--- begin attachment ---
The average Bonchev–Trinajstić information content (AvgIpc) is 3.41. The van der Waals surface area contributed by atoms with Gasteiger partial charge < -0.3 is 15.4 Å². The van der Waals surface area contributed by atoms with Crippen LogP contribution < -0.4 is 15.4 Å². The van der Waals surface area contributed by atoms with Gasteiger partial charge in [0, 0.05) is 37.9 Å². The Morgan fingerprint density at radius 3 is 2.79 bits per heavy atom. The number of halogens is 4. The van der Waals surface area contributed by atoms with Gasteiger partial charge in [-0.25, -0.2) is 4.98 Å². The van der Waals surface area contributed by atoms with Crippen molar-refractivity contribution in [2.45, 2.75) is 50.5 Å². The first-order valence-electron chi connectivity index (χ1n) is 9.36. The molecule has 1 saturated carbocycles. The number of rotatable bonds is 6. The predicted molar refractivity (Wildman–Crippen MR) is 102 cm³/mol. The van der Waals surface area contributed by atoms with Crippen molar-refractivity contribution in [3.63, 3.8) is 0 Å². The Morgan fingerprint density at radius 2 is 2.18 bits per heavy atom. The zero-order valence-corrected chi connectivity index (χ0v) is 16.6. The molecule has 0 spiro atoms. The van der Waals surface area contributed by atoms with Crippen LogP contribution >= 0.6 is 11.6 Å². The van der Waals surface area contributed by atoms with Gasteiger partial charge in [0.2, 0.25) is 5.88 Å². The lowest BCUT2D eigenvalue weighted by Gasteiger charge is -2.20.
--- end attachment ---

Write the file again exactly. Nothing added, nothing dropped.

The average Bonchev–Trinajstić information content (AvgIpc) is 3.41. The van der Waals surface area contributed by atoms with Gasteiger partial charge < -0.3 is 15.4 Å². The van der Waals surface area contributed by atoms with Crippen LogP contribution < -0.4 is 15.4 Å². The van der Waals surface area contributed by atoms with Gasteiger partial charge in [0, 0.05) is 37.9 Å². The Morgan fingerprint density at radius 3 is 2.79 bits per heavy atom. The number of halogens is 4. The van der Waals surface area contributed by atoms with Gasteiger partial charge in [-0.25, -0.2) is 4.98 Å². The van der Waals surface area contributed by atoms with Crippen molar-refractivity contribution in [2.45, 2.75) is 50.5 Å². The first-order valence-electron chi connectivity index (χ1n) is 9.36. The molecule has 1 saturated carbocycles. The number of rotatable bonds is 6. The predicted molar refractivity (Wildman–Crippen MR) is 102 cm³/mol. The van der Waals surface area contributed by atoms with Crippen molar-refractivity contribution in [3.63, 3.8) is 0 Å². The Morgan fingerprint density at radius 2 is 2.18 bits per heavy atom. The zero-order valence-corrected chi connectivity index (χ0v) is 16.6. The molecule has 0 spiro atoms. The van der Waals surface area contributed by atoms with Crippen LogP contribution >= 0.6 is 11.6 Å². The van der Waals surface area contributed by atoms with Gasteiger partial charge in [0.2, 0.25) is 5.88 Å². The lowest BCUT2D eigenvalue weighted by Gasteiger charge is -2.20.